British singer-songwriter Ian Matthews has led a remarkably chameleonic music career thus far, occupying significant space during his nearly four active decades within the realms of folk rock, country rock, power pop and roots rock. As an early member of one of England's most beloved folk rock ensembles, Fairport Convention, Matthews set the stage for himself as a varied performer during the '70s as both band member and solo artist. By the advent of the '80s, Matthews had become weary of most facets of the music industry, retreating quietly to Seattle before it became a legendary American city for rock music. There he formed a distinctive power pop band with David Surkamp, veteran leader of underrated St. Louis progressive rock band Pavlov's Dog. The results exuded quality and authenticity but ended up buried under the unforgiving radar of '80s pop styles.
This exciting band relied heavily on Matthews' songwriting, but the energy generated by the music was singular. One of the group's strongest tracks, "I Can't Fade Away," operates nimbly within the gaps left between new wave and post-punk. Vocally, Matthews possesses tone and timbre of tremendous range, and this tune from 1983's Mood for Mallards feels like the casually conceived sonic child of Wire, Gang of Four and The Jam. If it's not already clear from all the topics I've covered on this site, that (for me at least) is a highly favorable combination. The continuing career of Matthews has covered a whole lot of ground even as it sometimes has remained shamefully disregarded. Here's a chance for us to change that.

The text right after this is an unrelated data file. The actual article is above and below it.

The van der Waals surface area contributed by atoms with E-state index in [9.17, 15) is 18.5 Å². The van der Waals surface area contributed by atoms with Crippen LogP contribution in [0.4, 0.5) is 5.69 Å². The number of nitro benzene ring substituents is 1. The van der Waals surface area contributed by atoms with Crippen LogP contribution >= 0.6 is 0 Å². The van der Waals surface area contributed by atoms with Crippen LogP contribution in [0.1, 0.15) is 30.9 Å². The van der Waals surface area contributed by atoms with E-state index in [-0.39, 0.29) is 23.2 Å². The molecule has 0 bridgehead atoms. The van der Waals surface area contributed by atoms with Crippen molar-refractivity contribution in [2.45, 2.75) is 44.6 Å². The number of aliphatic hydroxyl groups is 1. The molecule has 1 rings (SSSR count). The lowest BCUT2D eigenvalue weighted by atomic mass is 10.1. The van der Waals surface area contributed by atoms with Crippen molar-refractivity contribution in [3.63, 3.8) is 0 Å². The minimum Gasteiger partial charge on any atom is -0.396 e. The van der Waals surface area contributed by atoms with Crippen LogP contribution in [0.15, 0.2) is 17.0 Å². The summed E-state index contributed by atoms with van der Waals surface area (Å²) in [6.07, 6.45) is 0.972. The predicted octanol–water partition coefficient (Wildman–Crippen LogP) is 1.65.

- Watch/listen to a live version of "I Can't Fade Away" by the Ian Matthews Band.
- Compare prices on Ian Matthews CDs here.
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Album Cover Image Courtesy of Shanghai